Many not yet vaccinated awaiting full FDA approval, survey finds


Thirty-two percent of people who haven't been vaccinated say if one of the COVID-19 vaccines currently authorized for emergency use received full FDA approval, they'd be more likely to get the shot, according to the Kaiser Family Foundation's latest COVID-19 Vaccine Monitor published May 28. 

Full FDA approval was most enticing to those in the "wait and see" group, which fell slightly from 15 percent to 12 percent since April. Of this group, 44 percent said full approval would increase their likelihood of getting immunized against COVID-19. 

Smaller shares of people were also motivated by other financial incentives, the findings showed.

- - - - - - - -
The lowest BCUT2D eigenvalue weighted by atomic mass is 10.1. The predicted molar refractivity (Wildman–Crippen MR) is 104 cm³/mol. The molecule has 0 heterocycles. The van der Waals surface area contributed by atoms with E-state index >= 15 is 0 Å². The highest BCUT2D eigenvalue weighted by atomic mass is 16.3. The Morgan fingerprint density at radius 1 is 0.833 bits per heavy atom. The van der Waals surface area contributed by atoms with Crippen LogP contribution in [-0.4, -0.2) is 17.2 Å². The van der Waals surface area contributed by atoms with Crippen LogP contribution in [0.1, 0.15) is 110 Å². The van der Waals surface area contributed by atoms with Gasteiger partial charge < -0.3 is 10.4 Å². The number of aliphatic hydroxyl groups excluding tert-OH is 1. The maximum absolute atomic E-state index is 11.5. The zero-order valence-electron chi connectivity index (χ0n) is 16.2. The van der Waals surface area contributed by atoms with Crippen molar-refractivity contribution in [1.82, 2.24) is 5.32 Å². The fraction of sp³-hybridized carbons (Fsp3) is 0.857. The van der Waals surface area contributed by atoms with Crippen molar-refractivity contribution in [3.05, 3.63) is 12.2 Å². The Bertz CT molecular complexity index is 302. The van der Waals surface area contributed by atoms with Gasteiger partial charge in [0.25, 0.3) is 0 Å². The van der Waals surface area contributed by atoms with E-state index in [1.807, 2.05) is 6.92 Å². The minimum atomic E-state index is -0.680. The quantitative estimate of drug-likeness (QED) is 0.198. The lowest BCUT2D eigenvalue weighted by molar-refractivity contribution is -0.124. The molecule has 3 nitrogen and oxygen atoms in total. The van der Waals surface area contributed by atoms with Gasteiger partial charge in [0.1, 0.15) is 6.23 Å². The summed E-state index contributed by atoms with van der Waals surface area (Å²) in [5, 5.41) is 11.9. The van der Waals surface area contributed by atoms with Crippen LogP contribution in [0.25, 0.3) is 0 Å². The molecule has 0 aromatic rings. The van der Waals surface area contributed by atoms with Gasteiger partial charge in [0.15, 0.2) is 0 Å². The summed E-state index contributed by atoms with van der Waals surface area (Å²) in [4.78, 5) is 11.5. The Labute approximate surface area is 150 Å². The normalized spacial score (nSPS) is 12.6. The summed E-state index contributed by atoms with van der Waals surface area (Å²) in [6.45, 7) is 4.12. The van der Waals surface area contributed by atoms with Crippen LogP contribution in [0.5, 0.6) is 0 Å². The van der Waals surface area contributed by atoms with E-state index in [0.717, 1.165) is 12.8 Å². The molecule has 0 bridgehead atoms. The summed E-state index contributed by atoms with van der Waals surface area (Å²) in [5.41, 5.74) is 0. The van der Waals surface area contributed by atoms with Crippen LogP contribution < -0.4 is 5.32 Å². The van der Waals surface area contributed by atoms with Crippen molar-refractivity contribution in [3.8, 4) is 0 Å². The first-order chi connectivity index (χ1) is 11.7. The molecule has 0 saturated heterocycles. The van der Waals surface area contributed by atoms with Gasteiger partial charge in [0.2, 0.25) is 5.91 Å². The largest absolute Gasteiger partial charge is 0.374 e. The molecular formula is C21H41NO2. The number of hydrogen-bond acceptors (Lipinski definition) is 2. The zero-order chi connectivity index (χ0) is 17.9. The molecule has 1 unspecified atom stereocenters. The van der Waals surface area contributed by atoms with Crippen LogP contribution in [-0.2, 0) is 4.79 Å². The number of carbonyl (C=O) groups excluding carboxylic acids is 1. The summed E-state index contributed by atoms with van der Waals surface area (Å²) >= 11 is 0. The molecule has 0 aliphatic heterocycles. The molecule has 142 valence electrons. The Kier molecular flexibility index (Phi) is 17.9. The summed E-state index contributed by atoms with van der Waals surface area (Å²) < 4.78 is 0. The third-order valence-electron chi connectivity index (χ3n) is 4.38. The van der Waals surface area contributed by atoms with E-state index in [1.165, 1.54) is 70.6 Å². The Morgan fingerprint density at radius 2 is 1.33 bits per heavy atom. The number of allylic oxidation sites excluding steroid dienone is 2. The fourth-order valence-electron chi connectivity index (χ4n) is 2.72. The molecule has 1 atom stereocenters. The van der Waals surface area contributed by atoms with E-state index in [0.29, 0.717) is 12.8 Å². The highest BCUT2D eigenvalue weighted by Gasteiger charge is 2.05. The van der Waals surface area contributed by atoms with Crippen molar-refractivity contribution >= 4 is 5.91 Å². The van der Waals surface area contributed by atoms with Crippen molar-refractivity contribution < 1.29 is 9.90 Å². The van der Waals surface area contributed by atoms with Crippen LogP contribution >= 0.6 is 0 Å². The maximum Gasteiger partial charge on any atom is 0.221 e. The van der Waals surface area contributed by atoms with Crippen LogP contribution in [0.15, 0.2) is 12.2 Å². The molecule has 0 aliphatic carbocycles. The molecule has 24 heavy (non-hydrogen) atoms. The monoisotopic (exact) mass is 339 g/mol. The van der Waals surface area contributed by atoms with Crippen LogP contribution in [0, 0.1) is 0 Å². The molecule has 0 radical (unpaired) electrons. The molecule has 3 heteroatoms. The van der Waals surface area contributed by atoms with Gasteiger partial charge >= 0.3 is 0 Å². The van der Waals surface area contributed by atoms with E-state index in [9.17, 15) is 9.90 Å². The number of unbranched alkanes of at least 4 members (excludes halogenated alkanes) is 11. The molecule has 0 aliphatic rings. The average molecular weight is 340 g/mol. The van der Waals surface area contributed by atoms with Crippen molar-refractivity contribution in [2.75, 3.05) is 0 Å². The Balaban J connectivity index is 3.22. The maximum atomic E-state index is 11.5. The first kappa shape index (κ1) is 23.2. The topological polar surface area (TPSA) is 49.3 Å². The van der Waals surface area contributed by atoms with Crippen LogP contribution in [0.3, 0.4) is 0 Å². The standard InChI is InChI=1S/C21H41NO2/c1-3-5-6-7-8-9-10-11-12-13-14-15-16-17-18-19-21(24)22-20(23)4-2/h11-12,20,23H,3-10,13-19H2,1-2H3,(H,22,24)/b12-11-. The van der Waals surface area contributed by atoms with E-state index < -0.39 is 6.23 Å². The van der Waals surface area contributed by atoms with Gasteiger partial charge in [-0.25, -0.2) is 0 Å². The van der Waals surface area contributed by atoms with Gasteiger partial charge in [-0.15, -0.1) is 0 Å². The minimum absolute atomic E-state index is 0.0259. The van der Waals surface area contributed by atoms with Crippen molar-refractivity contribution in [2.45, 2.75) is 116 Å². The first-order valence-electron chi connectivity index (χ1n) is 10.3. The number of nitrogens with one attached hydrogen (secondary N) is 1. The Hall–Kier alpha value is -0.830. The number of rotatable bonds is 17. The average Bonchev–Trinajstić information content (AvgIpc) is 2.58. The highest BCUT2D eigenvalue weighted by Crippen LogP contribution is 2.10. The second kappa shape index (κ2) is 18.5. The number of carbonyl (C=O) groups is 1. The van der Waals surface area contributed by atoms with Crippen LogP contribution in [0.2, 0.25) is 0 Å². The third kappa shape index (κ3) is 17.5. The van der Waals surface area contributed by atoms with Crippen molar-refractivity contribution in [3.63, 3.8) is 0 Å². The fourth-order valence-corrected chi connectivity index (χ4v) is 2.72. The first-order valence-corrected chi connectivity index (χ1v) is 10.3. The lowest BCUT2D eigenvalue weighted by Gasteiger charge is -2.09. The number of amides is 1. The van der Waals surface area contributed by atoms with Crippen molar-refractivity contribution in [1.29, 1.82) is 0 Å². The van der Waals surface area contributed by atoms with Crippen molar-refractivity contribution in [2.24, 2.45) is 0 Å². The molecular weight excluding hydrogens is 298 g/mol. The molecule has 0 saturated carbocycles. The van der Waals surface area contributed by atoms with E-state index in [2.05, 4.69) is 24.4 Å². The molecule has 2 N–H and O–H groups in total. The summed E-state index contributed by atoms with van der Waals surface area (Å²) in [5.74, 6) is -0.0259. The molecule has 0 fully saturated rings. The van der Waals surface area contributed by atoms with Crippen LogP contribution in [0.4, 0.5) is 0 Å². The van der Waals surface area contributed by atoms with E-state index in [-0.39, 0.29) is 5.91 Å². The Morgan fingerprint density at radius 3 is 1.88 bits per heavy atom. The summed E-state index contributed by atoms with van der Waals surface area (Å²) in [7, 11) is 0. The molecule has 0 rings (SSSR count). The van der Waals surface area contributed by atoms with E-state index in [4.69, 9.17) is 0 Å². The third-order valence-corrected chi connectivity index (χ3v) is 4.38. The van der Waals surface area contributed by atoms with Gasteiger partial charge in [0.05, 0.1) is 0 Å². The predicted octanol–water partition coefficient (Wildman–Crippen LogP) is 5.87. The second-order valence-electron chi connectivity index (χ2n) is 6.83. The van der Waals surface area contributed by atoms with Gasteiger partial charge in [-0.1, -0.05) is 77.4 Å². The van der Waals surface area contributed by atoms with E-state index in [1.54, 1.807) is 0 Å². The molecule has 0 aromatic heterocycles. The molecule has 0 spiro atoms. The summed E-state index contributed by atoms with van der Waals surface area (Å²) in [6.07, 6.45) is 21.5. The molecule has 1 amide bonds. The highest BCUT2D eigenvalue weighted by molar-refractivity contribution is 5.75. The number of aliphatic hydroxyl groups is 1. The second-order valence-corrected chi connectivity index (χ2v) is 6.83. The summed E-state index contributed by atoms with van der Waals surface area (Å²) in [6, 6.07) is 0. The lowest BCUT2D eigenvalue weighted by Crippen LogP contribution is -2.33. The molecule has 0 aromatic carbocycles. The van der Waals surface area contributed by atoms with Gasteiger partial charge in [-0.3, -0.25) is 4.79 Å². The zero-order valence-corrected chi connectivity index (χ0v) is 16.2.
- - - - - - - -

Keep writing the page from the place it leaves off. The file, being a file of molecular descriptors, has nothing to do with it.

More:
Among respondents who were employed and unvaccinated, 21 percent said they'd be more likely to get the shot if their employer offered paid time off to schedule the shot and recover from potential side effects. 

Fifteen percent of those yet to be vaccinated said $100 from their state's government would motivate them to get vaccinated, and 13 percent said a free ride to and from their vaccine appointment would make them more likely to get inoculated. 

Larger shares of Black and Hispanic respondents, and those with lower household incomes, were motivated by the financial incentives. 

"These findings suggest that financial incentives and travel assistance could help further close gaps in vaccination rates between white communities and people of color, in addition to helping some adults with lower socioeconomic status get vaccinated," the report said. 

The survey was conducted between May 18-25 and included 1,526 U.S. adults who were contacted via random digit dial telephone samples. 

To view the full findings, click here.


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